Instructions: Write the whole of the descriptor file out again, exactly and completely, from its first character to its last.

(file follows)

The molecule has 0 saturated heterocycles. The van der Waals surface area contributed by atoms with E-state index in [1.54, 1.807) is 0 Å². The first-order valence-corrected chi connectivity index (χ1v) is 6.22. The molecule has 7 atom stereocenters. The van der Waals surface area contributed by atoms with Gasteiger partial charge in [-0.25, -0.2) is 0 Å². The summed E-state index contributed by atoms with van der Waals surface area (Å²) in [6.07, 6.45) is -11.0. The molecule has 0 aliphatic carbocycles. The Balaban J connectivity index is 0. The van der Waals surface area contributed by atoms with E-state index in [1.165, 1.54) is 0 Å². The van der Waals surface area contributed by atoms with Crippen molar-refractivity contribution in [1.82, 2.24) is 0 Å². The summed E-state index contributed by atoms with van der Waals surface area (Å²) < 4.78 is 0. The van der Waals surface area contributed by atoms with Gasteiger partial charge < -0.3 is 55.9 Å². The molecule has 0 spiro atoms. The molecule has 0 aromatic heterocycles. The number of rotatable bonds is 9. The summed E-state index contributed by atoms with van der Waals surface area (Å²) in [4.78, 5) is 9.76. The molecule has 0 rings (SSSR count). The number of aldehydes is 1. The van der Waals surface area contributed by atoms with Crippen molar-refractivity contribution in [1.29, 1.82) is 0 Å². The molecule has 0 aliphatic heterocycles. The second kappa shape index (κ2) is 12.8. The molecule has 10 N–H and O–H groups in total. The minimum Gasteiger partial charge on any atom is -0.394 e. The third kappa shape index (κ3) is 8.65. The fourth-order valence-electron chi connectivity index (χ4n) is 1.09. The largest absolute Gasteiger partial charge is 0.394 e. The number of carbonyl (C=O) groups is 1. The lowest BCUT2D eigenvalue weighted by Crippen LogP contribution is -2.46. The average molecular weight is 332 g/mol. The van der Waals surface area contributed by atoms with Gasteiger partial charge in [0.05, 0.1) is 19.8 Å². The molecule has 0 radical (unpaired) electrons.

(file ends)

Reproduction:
The molecule has 0 saturated heterocycles. The van der Waals surface area contributed by atoms with E-state index in [1.54, 1.807) is 0 Å². The first-order valence-corrected chi connectivity index (χ1v) is 6.22. The molecule has 7 atom stereocenters. The van der Waals surface area contributed by atoms with Gasteiger partial charge in [-0.25, -0.2) is 0 Å². The summed E-state index contributed by atoms with van der Waals surface area (Å²) in [6.07, 6.45) is -11.0. The molecule has 0 aliphatic carbocycles. The Balaban J connectivity index is 0. The van der Waals surface area contributed by atoms with E-state index in [1.165, 1.54) is 0 Å². The van der Waals surface area contributed by atoms with Crippen molar-refractivity contribution in [1.82, 2.24) is 0 Å². The summed E-state index contributed by atoms with van der Waals surface area (Å²) < 4.78 is 0. The van der Waals surface area contributed by atoms with Gasteiger partial charge < -0.3 is 55.9 Å². The molecule has 0 spiro atoms. The molecule has 0 aromatic heterocycles. The number of rotatable bonds is 9. The summed E-state index contributed by atoms with van der Waals surface area (Å²) in [4.78, 5) is 9.76. The molecule has 0 rings (SSSR count). The number of aldehydes is 1. The van der Waals surface area contributed by atoms with Crippen molar-refractivity contribution in [1.29, 1.82) is 0 Å². The molecule has 0 aliphatic heterocycles. The second kappa shape index (κ2) is 12.8. The molecule has 10 N–H and O–H groups in total. The minimum Gasteiger partial charge on any atom is -0.394 e. The third kappa shape index (κ3) is 8.65. The fourth-order valence-electron chi connectivity index (χ4n) is 1.09. The largest absolute Gasteiger partial charge is 0.394 e. The number of carbonyl (C=O) groups is 1. The lowest BCUT2D eigenvalue weighted by Crippen LogP contribution is -2.46. The average molecular weight is 332 g/mol. The van der Waals surface area contributed by atoms with Gasteiger partial charge in [0.05, 0.1) is 19.8 Å². The molecule has 0 radical (unpaired) electrons.